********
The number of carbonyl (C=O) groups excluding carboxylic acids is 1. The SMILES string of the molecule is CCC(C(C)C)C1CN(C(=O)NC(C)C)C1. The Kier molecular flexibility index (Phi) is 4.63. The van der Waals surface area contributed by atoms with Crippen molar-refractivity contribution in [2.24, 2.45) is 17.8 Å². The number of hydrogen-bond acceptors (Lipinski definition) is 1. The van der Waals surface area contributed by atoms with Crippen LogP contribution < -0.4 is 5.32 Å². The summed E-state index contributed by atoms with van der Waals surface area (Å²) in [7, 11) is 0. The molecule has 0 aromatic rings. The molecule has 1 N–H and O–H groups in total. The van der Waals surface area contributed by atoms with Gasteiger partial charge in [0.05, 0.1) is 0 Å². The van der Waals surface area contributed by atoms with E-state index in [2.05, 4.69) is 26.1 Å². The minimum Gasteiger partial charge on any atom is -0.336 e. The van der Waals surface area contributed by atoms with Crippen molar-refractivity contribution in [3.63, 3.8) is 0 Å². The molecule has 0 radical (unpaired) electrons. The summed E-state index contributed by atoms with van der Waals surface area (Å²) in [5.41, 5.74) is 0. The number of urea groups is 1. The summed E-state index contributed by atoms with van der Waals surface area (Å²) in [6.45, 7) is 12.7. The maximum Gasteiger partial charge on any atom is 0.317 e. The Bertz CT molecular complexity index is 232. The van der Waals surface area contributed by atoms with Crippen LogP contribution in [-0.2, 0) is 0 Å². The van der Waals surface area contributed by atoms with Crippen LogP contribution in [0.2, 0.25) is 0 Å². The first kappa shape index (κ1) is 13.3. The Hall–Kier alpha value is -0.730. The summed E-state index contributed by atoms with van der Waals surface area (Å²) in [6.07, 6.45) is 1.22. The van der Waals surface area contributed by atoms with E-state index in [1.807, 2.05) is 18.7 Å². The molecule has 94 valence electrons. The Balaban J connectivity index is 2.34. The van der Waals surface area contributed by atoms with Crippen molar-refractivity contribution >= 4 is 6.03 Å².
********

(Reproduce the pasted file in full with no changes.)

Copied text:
The number of carbonyl (C=O) groups excluding carboxylic acids is 1. The SMILES string of the molecule is CCC(C(C)C)C1CN(C(=O)NC(C)C)C1. The Kier molecular flexibility index (Phi) is 4.63. The van der Waals surface area contributed by atoms with Crippen molar-refractivity contribution in [2.24, 2.45) is 17.8 Å². The number of hydrogen-bond acceptors (Lipinski definition) is 1. The van der Waals surface area contributed by atoms with Crippen LogP contribution < -0.4 is 5.32 Å². The summed E-state index contributed by atoms with van der Waals surface area (Å²) in [7, 11) is 0. The molecule has 0 aromatic rings. The molecule has 1 N–H and O–H groups in total. The van der Waals surface area contributed by atoms with Gasteiger partial charge in [0.05, 0.1) is 0 Å². The van der Waals surface area contributed by atoms with E-state index in [2.05, 4.69) is 26.1 Å². The minimum Gasteiger partial charge on any atom is -0.336 e. The van der Waals surface area contributed by atoms with Crippen molar-refractivity contribution in [3.63, 3.8) is 0 Å². The molecule has 0 radical (unpaired) electrons. The summed E-state index contributed by atoms with van der Waals surface area (Å²) in [5.41, 5.74) is 0. The number of urea groups is 1. The summed E-state index contributed by atoms with van der Waals surface area (Å²) in [6.45, 7) is 12.7. The maximum Gasteiger partial charge on any atom is 0.317 e. The Bertz CT molecular complexity index is 232. The van der Waals surface area contributed by atoms with Crippen LogP contribution in [-0.2, 0) is 0 Å². The van der Waals surface area contributed by atoms with Crippen LogP contribution in [0.2, 0.25) is 0 Å². The first kappa shape index (κ1) is 13.3. The Hall–Kier alpha value is -0.730. The summed E-state index contributed by atoms with van der Waals surface area (Å²) in [6.07, 6.45) is 1.22. The van der Waals surface area contributed by atoms with E-state index in [1.807, 2.05) is 18.7 Å². The molecule has 94 valence electrons. The Balaban J connectivity index is 2.34. The van der Waals surface area contributed by atoms with Crippen molar-refractivity contribution >= 4 is 6.03 Å².